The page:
THE provocative theme of "a world without crop protection" has brought out the need for more cooperation between various ends of the farming world.
The panel session was part of the Bayer Future of Farming dialogue in Germany recently.
- Frank Terhorst, head of crop strategy and portfolio management, Bayer Crop Science
- Professor Miguel Altieri, University of California Berkeley
- Michael Dover, chief executive officer, Martinagro SA and president, Regional Consortium for Agricultural Experimentation
- Patience Koku, CEO, Replenish Farms
A researcher for 40 years at University of California, Mr Altieri, said insects weren't the problem, farming systems were.
He said about 80pc of land was under monoculture
"In the US we have more than 500 species of pests which are resistant to pesticides," he said.
He advocated for planting hedgerows and host beneficial insects, particularly surrounding vineyards.
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Regional Consortium for Agricultural Experimentation president, Michael Dover, said crop protection was as old as agriculture itself.
He agreed that farming systems had become very input dependent.
"What happens if we stop using them? Catastrophic failure," he said.
He urged farmers to get out of reactive systems.
Bringing a different perspective to the discussion was Patience Koku, chief executive officer, Replenish Farms in Nigeria.
She said farmers in her region used pesticides, insecticides and herbicides but perhaps not to the correct amounts simply because they couldn't afford to.
This then meant crops were not as successful as they could be which could potential lead to hunger issues.
"In some countries, they don't have the finance to access crop protection," she said.
"I can plant other crops to help protect it but it's already enough hard work to grow the main crop.
"If I have the extra challenge of planting a crop that I may not even need, it takes up space. It's a luxury I cannot afford.
"The farmer sprays more than 10 times. If he didn't spray, he wouldn't have a crop."
As someone who had transitioned from "fashion to farming" she said it pained her to watch her country have a proud tradition of ornate clothing but import all its cotton.
Bayer Crop Science division, head of crop strategy and portfolio management, Frank Terhorst, said the suite of crop protection products was actually more tested than pharmaceutical products.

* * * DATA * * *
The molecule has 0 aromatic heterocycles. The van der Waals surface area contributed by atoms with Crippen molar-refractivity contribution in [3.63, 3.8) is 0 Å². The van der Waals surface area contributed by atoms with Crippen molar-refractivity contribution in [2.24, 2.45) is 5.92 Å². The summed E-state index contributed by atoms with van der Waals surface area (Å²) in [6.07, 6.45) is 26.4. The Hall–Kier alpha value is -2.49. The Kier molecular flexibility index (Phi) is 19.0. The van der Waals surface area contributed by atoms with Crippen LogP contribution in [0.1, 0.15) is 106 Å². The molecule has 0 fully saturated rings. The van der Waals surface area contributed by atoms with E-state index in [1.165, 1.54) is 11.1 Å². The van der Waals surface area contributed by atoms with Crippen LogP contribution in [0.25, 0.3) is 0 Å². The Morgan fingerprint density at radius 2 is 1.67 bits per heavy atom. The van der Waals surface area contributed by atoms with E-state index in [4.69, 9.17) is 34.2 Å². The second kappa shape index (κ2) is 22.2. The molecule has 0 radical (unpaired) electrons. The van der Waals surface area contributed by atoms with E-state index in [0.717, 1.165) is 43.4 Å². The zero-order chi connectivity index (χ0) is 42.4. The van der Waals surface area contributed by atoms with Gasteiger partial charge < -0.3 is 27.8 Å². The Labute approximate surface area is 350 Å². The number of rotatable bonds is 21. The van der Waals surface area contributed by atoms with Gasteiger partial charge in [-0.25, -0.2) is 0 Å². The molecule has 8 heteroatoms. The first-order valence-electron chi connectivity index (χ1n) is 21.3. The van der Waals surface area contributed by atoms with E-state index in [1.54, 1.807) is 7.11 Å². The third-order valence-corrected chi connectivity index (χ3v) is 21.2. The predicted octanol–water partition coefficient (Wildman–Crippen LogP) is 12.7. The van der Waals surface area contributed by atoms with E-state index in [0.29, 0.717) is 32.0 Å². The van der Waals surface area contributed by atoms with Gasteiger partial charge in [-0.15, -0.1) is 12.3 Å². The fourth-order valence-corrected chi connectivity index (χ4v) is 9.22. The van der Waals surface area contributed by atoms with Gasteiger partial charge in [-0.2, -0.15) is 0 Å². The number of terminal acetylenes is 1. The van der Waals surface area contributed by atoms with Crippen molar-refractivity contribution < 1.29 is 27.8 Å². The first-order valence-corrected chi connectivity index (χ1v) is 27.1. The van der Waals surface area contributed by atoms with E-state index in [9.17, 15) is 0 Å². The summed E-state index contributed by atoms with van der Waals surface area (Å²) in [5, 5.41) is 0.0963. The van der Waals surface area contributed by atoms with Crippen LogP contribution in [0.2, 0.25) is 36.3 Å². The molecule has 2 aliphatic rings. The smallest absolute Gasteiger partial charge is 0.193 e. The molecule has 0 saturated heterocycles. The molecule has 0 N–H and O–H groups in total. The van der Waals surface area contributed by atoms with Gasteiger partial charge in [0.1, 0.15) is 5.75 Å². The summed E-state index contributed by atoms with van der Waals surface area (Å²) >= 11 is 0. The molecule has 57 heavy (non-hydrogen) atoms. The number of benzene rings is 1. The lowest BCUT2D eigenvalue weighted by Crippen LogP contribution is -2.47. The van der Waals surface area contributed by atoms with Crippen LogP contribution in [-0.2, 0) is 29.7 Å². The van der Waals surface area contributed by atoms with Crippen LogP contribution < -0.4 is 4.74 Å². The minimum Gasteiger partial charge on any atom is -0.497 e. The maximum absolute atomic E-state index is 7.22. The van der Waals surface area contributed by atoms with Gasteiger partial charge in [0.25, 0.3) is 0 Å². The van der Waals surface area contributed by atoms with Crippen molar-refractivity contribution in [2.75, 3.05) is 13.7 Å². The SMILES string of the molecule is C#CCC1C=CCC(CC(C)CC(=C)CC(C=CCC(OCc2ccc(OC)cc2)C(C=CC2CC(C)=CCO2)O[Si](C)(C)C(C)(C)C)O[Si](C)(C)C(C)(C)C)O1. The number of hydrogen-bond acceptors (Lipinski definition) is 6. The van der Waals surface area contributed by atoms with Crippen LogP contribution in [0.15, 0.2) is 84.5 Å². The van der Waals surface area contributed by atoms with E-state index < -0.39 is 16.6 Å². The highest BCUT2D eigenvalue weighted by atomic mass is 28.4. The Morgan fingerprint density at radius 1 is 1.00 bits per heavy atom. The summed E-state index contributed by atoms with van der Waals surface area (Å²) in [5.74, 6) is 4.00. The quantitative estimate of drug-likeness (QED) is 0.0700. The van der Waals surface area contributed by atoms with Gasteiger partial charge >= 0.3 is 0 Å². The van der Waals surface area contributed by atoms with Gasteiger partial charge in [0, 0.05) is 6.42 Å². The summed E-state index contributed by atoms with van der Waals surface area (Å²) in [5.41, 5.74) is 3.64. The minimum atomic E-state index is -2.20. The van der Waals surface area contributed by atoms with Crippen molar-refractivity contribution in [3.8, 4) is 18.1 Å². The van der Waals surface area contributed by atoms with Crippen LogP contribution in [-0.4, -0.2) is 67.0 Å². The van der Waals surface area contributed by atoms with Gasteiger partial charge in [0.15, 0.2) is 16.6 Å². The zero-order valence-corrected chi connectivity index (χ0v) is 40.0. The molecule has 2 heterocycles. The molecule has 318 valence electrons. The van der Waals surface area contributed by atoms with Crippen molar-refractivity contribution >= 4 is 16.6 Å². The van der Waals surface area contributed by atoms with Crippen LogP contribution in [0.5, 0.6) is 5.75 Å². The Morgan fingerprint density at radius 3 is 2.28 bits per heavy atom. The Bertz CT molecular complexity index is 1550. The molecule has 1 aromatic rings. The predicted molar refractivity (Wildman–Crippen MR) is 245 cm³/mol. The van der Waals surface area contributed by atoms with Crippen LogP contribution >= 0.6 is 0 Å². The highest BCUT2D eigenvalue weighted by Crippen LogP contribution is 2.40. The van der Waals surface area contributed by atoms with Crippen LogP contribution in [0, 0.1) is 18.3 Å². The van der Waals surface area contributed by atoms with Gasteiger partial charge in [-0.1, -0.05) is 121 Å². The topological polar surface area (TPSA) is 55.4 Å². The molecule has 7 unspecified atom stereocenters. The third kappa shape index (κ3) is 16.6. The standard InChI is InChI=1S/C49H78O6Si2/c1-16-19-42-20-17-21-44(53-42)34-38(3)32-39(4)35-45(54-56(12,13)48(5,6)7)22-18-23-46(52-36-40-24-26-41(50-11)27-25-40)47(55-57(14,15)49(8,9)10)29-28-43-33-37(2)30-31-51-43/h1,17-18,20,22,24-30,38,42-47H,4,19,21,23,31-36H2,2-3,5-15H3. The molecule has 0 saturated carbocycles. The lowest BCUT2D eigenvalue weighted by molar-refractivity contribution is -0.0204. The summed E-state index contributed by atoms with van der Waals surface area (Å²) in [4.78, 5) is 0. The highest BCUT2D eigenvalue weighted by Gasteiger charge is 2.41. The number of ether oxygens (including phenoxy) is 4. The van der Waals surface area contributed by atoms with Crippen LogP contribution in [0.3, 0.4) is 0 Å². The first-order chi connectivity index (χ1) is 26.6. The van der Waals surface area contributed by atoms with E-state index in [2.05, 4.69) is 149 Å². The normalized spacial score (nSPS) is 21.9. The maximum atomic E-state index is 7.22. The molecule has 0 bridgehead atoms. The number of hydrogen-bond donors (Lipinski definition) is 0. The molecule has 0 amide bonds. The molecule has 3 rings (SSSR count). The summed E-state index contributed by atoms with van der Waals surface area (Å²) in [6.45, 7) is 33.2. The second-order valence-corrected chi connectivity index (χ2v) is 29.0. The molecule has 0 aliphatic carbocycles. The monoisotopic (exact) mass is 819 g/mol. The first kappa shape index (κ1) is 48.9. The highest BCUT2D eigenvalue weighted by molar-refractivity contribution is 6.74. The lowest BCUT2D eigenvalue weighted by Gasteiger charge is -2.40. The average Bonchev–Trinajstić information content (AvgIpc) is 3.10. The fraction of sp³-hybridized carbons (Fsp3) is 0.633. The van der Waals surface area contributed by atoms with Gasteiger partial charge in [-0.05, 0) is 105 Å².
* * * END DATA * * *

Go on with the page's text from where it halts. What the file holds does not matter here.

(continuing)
He said taking away crop protection products would see crop yields drop by 40pc which would have a huge impact on farmers and communities.
Crop rotation and cover crops were brought up as practical means of helping suppress unwanted pests and diseases.
Ms Koku said Nigerian farmers naturally planted various different crops on their small patches of land and therefore it wasn't a monoculture.
At the other end of the size scale, Mr Dover said he purposely planted "service crops" to avoid having land sit idle and build up organic matter, while also varying the crops planted through strategic controllable rotations.
There was general agreeance that some of the more biological growing practices could benefit bigger producers.
"You see a lot of practices which find their way back into conventional farming," Mr Terhorst said.
The University of California's Professor Altieri said some of the older techniques used in developing nations paid good dividends.
"These farmers are poor farmers. They can't afford these pesticides and actually, their systems, at least 50 per cent of them, are using old techniques like intercropping, crop rotations and cover cropping, agroforestry, symbiotic systems - all systems that, when you look at their total activity as total output, not the output of one particular crop, they are much more proactive than monoculture," he said.
"They are more energy efficient. You put one kilogram in, you get five, 10 back. In modern agriculture, you put one in you get 1.5 because of the inefficiency of the system."
Embracing greener techniques and reducing chemical use was not an easy road, according to Mr Dover.
"Everything Miguel says makes total sense but how you get there is difficult," he said.
Bayer's Frank Terhorst said a future with less chemical use would be achieved through cooperation.
"It needs to combine traditional and new technology. Farmers need choice. Farmers should and can pick from what's best for their operations," he said.
"I am very confident that in five years from now, we will have a very different conversation."
Professor Altieri said agriculture needed to integrate so many other factors.
"In our approach, we don't improve yields but we reduce other parts," he said.
Mr Dover said it was about agriculture trying to "jump to a new curve".
"You always have to be challenged to get the same yield with less inputs," he said.
"Let's open our minds and work together."
Part of that will include listening to the farmers in developing nations as opposed to delivering to them what is assumed they require.
Always letting the farmer have a voice will be key to progress, according to Ms Koku.
"If you give me an airplane and what I need is a motorcycle, you haven't helped me much," Ms Koku said.
"You could save billions in hearing what we need."
- Ashley Walmsley was a guest of Bayer at the Future of Farming dialogue in Germany.